“Cultivating fish populations in aquaculture facilities often relies on wild-caught fish or agricultural sources, like poultry and soybean, which could be used directly by humans rather than as a feed source for high value fish.”

Ms Doughty is researching the use of black soldier fly as a feed source for rainbow trout, a globally important aquaculture species which is grown in 75 countries and almost every continent.

PhD student Isobel Sewell, from UWA’s Oceans Institute and School of Biological Sciences, is analysing how black soldier fly larvae could be used to farm two important Australian aquaculture species, barramundi and marron.

“I hope to use the findings of my research to develop new sustainable farming practices specific to both species, with the goal of aiding the development of sustainable aquaculture industries in Western
Australia,” Ms Sewell said.

The work is supported by the Fisheries Research and Development Corporation in collaboration with WA’s Department of Primary Industries and Regional Development, Future Green Solutions Ltd, Ridley
Agriproducts Pty Ltd, GEA, and ChemCentre.

ANSTO develops new tech to minimise mining footprint

Image: ANSTO The drillcore rig setup on Dingo

The team at ANSTO, Australia’s knowledge centre for nuclear science and engineering have developed a new, cutting edge technology that may provide new insights into climate change and minimise the effects of mining by making it more efficient.

Using ‘Dingo’, one of the highest intensity neutron imaging machines in the world, ANSTO scientists have figured out how to greatly reduce the time needed to measure the exact mineral content of core samples.

Senior Instrument Scientist at ANSTO’s Australian Centre for Neutron Scattering Dr Joseph Bevitt developed the new technology which has the potential to significantly change the way minerals are explored around the world.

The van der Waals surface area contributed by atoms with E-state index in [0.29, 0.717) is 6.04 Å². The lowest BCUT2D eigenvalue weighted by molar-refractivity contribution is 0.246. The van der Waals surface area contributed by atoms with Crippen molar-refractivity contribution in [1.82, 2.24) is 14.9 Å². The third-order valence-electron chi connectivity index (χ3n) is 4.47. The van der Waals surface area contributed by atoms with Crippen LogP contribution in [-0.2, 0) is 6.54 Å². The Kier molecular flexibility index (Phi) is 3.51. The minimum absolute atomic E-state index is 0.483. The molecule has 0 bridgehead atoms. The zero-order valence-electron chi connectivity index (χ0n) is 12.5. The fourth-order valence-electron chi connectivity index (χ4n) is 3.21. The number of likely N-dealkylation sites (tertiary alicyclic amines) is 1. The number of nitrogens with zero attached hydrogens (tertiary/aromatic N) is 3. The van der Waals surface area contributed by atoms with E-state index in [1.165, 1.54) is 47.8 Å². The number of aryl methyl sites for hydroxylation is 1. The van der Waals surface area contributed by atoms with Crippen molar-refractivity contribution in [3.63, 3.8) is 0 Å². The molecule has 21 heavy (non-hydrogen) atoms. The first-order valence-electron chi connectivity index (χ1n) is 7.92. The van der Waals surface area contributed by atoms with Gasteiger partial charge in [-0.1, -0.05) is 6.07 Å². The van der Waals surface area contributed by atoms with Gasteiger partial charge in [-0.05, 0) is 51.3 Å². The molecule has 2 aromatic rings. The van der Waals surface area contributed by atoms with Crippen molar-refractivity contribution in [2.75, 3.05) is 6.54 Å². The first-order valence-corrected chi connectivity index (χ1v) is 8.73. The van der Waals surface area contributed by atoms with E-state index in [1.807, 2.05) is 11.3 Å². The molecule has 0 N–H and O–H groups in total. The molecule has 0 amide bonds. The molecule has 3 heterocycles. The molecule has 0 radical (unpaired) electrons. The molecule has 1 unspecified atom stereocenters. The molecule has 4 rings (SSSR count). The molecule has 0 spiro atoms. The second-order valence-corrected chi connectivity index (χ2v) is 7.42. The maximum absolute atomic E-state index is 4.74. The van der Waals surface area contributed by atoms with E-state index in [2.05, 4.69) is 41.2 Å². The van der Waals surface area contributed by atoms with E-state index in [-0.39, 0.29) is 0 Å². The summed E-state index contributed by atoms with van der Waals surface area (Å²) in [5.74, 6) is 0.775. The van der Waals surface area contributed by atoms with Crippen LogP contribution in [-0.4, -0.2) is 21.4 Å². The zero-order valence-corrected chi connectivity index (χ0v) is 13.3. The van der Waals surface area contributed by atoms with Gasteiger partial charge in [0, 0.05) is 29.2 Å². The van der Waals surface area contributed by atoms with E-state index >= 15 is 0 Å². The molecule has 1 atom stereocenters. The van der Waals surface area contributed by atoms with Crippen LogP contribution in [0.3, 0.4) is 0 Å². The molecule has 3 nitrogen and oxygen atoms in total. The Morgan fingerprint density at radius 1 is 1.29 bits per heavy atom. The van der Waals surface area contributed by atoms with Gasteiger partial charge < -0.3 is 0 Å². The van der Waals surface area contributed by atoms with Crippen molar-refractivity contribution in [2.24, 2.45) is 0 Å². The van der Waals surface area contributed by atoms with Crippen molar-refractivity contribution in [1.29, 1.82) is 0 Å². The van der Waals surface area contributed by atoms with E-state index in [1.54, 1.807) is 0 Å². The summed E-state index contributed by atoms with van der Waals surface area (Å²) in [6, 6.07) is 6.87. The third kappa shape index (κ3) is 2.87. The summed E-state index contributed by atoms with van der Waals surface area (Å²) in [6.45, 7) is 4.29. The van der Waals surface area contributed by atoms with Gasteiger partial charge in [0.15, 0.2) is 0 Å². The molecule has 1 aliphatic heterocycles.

“At the moment, many drill core samples are X-rayed for surface mineral content, which is essentially a guesstimate,” Dr Bevitt said.

“While some drill cores are fully 3D imaged with X-rays, many cannot be studied in this way because X-rays do not have sufficient penetrating power.”

“Our neutron-imaging technology creates a full 3D map of the core, delivering the total mineral content for metal-rich and dense ores.”

The procedure is non-destructive and as quick as traditional X-rays and would mean the search for valuable minerals and their processing can be carried out in a more targeted manner, resulting in reduced environmental effects of mining.

“If you take gold for example, current X-ray technology is limited as to what it can reveal, especially when more abundant heavy metals such as lead are present in the ore as these prevent 3D X-ray imaging,” Dr Bevitt explains.

“Our 3D neutron tomography measures the exact gold content of a mining core, with neutrons able to image through lead, iron and other abundant metals, allowing parties to know the exact size of the lode underground through core samples without breaking earth.”

An upcoming upgrade to ANSTO’s 3D neutron imaging facility will also ensure simultaneous 3D neutron and X-ray imaging is achievable, enabling even more accurate mineral identification and quantification.

“This technology is revolutionary and a first for Australia,” Dr Bevitt said.

3D neutron tomography also has enormous benefits across numerous academic fields including environmental science, palaeontology, engineering, and cultural heritage. Speeding the method up opens the possibility for more, and deeper, research opportunities.

“By examining fossils, for example, we can learn how animals and plants evolved to thrive through changing environmental conditions. This research is essential as we seek solutions to the problems caused by climate change,” Dr Bevitt said.

“The device also can look for material imperfections down to a tenth of a human hair without damaging a sample. This is an integral part of ensuring the safety of materials being used for space and ocean exploration.”

Applications are currently open for academic researchers or commercial clients nationwide who may require access to ANSTO’s neutron imaging device or,any of its 13 other neutron scattering instruments for their research.

“This is one of the world’s most advanced neutron imaging machines, at one of the world’s top scientific facilities. For many researchers this will be a once-in-a-lifetime opportunity to validate their theories.”

The rig was developed in collaboration with Dr Tim Murphy from Macquarie University. For more information about how to apply to collaborate on the Dingo, visit the ANSTO website.

This is the latest cutting-edge mining technology developed by ANSTO. Late last year, Dr Jessica Hamilton received an award from the Australian Academy of Science, following the development of her technique for using mining waste for carbon dioxide capture.